e. The Defendant is not at the present time contributing anything towards the support and maintenance of the minor children born and adopted to the marriage of the Plaintiff and Defendant.
f. The Plaintiff needs continued possession and ownership of the former marital home for the benefit of the minor children.
*246g. The Defendant holds the degree of Master of Library Science and is gainfully employed with the Nash County Board of Education earning a net income of approximately $11,000.00 per year.
h. The Plaintiff is retired from the Marine Corps and has been required to support the minor children and provide for all of the household bills including the mortgage payment for the former marital home, with his retirement pay of approximately $800.00 to $900.00 per month.
i. The Plaintiff provided for the Defendant to obtain her degree of Master of Library Science, thus advancing her career as a teacher and allowing her to earn a better salary.
j. The [Plaintiff] has made all of the monthly payments on the outstanding indebtedness on the marital home from his salary and retirement from the Marine Corps.
k. The Plaintiff has masonry, carpentry and other similar skills and has contributed substantially to the value of the home by making such improvements as enclosing the carport, building a brick barbeque, insulating, painting and other improvements. The Plaintiff has also provided the purchase price of the materials necessary to make these improvements.
l. During the time that the Plaintiff was overseas in connection with his service in the military, the Defendant provided the minor children with basic care such as cooking meals and buying clothes, the majority of the expenses being paid for by the Plaintiff father; however, the Defendant has not contributed in a meaningful way to the marriage since then, either financially or emotionally.
m. In all likelihood, the Plaintiff father will be required to provide all the costs of educating the minor children.
n.Any funds awarded to the Defendant mother from the equity in the former marital home would probably not be used in any manner to benefit the minor children, based upon the Defendant’s past history of alcoholism and lack of responsibility.
*247On the basis of these findings the court entered the following pertinent conclusions of law:
3. The following is all of the marital property that is to be divided between the Plaintiff and Defendant: a house and lot located at 116 Washington Place, Rocky Mount, Edge-combe County, North Carolina.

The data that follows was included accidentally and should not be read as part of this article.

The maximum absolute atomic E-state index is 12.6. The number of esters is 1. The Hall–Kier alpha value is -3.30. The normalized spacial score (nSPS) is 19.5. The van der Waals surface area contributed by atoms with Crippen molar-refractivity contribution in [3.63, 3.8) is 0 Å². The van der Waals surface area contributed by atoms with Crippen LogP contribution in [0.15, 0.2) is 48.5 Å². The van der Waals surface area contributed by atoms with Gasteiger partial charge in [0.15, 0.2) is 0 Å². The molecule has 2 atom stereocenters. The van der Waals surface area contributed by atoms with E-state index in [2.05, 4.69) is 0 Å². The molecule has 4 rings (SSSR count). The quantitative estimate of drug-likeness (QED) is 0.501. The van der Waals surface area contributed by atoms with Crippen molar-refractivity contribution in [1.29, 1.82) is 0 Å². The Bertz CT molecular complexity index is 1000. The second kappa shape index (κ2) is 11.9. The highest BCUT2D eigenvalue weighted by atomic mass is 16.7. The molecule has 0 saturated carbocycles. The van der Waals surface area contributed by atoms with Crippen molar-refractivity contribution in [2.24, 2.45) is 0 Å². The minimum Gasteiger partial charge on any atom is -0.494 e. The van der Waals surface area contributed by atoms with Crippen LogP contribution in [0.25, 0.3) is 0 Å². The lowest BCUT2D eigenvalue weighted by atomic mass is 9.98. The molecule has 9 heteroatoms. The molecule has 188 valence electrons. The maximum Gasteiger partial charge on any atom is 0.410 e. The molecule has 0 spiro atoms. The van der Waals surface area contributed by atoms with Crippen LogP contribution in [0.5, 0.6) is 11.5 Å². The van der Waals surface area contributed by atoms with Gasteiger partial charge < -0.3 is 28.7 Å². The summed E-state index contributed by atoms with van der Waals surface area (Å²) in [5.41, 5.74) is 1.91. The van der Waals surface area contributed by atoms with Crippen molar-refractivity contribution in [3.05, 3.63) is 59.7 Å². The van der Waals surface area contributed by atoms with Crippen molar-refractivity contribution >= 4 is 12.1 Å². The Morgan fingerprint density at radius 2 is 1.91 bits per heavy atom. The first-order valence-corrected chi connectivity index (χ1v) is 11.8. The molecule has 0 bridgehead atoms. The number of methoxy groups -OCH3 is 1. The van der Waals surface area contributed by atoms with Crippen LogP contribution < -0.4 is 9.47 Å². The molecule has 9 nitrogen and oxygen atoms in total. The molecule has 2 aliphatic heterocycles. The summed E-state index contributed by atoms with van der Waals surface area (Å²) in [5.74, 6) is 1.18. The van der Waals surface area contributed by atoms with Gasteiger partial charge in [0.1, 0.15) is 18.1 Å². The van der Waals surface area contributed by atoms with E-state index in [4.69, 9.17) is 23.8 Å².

4. Based on the circumstances of the instant case, an equal division of the marital property would not be equitable.
5. Based on the circumstances of this case, the Plaintiff father should receive sole ownership of the former marital home.
It thereupon granted the following award:
2. The Plaintiff is hereby awarded sole ownership of the former marital home of the parties located at 116 Washington Place [,] Rocky Mount, Edgecombe County, North Carolina[.] [T]he Defendant shall execute a deed conveying all of her right, title and interest in said property to the Plaintiff.
3. The Plaintiff shall be solely responsible for payment of the outstanding indebtedness on said property.
Findings 14(a) through (d) clearly are fault-based. Consideration of those findings in determining the distribution of marital property thus is improper. We note, however, that some of those findings relate to defendant-wife’s alcoholism. While the order here improperly relies on defendant-wife’s alcoholic condition to impute fault, the condition may be a relevant consideration for other purposes, since “the physical and mental health” of the parties is an appropriate factor in determining an equitable distribution of the marital property. G.S. 50-20(c)(3).
Findings 14(e), (m) and (n) involve defendant-wife’s present and prospective failure to contribute toward the support and education of the minor children born and adopted to the marriage. G.S. 50-20(f) directs that “[t]he court shall provide for an equitable distribution without regard to . . . support of the children of both parties.” Consideration of these findings in determining the distribution of the marital property thus is also improper.